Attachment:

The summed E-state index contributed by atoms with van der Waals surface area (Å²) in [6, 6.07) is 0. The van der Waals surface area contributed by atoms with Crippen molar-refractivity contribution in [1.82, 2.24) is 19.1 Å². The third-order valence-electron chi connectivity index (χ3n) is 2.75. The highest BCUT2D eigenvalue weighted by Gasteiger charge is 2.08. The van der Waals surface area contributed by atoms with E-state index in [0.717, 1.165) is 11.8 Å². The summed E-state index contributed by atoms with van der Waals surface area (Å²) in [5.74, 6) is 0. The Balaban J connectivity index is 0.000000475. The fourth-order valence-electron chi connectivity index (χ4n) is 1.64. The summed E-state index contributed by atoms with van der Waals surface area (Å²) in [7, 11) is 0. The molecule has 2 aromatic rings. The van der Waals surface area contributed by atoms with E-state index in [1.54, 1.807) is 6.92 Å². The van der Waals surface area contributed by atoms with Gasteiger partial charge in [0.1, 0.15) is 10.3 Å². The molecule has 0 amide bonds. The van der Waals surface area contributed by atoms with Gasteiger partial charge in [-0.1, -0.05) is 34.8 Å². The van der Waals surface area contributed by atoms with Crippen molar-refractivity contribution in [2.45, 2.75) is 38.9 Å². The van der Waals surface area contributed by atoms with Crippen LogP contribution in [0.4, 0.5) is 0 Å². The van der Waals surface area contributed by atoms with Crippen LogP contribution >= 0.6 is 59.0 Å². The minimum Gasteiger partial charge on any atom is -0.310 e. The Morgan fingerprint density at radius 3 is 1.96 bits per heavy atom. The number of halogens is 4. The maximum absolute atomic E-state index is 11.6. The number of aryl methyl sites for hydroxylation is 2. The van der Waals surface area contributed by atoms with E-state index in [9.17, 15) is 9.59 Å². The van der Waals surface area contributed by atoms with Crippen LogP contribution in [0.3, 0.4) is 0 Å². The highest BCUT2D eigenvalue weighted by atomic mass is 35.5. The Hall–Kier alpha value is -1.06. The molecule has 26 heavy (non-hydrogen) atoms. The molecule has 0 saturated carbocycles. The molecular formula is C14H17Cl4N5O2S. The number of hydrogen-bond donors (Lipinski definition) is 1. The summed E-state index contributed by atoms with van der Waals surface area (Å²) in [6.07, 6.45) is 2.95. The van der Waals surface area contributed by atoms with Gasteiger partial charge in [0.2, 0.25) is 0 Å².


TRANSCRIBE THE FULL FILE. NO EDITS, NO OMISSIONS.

The summed E-state index contributed by atoms with van der Waals surface area (Å²) in [6, 6.07) is 0. The van der Waals surface area contributed by atoms with Crippen molar-refractivity contribution in [1.82, 2.24) is 19.1 Å². The third-order valence-electron chi connectivity index (χ3n) is 2.75. The highest BCUT2D eigenvalue weighted by Gasteiger charge is 2.08. The van der Waals surface area contributed by atoms with E-state index in [0.717, 1.165) is 11.8 Å². The summed E-state index contributed by atoms with van der Waals surface area (Å²) in [5.74, 6) is 0. The Balaban J connectivity index is 0.000000475. The fourth-order valence-electron chi connectivity index (χ4n) is 1.64. The summed E-state index contributed by atoms with van der Waals surface area (Å²) in [7, 11) is 0. The molecule has 2 aromatic rings. The van der Waals surface area contributed by atoms with E-state index in [1.54, 1.807) is 6.92 Å². The van der Waals surface area contributed by atoms with Gasteiger partial charge in [0.1, 0.15) is 10.3 Å². The molecule has 0 amide bonds. The van der Waals surface area contributed by atoms with Gasteiger partial charge in [-0.1, -0.05) is 34.8 Å². The van der Waals surface area contributed by atoms with Crippen molar-refractivity contribution in [2.45, 2.75) is 38.9 Å². The van der Waals surface area contributed by atoms with Crippen LogP contribution in [0.4, 0.5) is 0 Å². The van der Waals surface area contributed by atoms with Crippen LogP contribution >= 0.6 is 59.0 Å². The minimum Gasteiger partial charge on any atom is -0.310 e. The Morgan fingerprint density at radius 3 is 1.96 bits per heavy atom. The number of halogens is 4. The maximum absolute atomic E-state index is 11.6. The number of aryl methyl sites for hydroxylation is 2. The van der Waals surface area contributed by atoms with E-state index in [9.17, 15) is 9.59 Å². The van der Waals surface area contributed by atoms with Crippen LogP contribution in [0.3, 0.4) is 0 Å². The highest BCUT2D eigenvalue weighted by atomic mass is 35.5. The Hall–Kier alpha value is -1.06. The molecule has 26 heavy (non-hydrogen) atoms. The molecule has 0 saturated carbocycles. The molecular formula is C14H17Cl4N5O2S. The number of hydrogen-bond donors (Lipinski definition) is 1. The summed E-state index contributed by atoms with van der Waals surface area (Å²) in [6.07, 6.45) is 2.95. The van der Waals surface area contributed by atoms with Gasteiger partial charge in [0.2, 0.25) is 0 Å².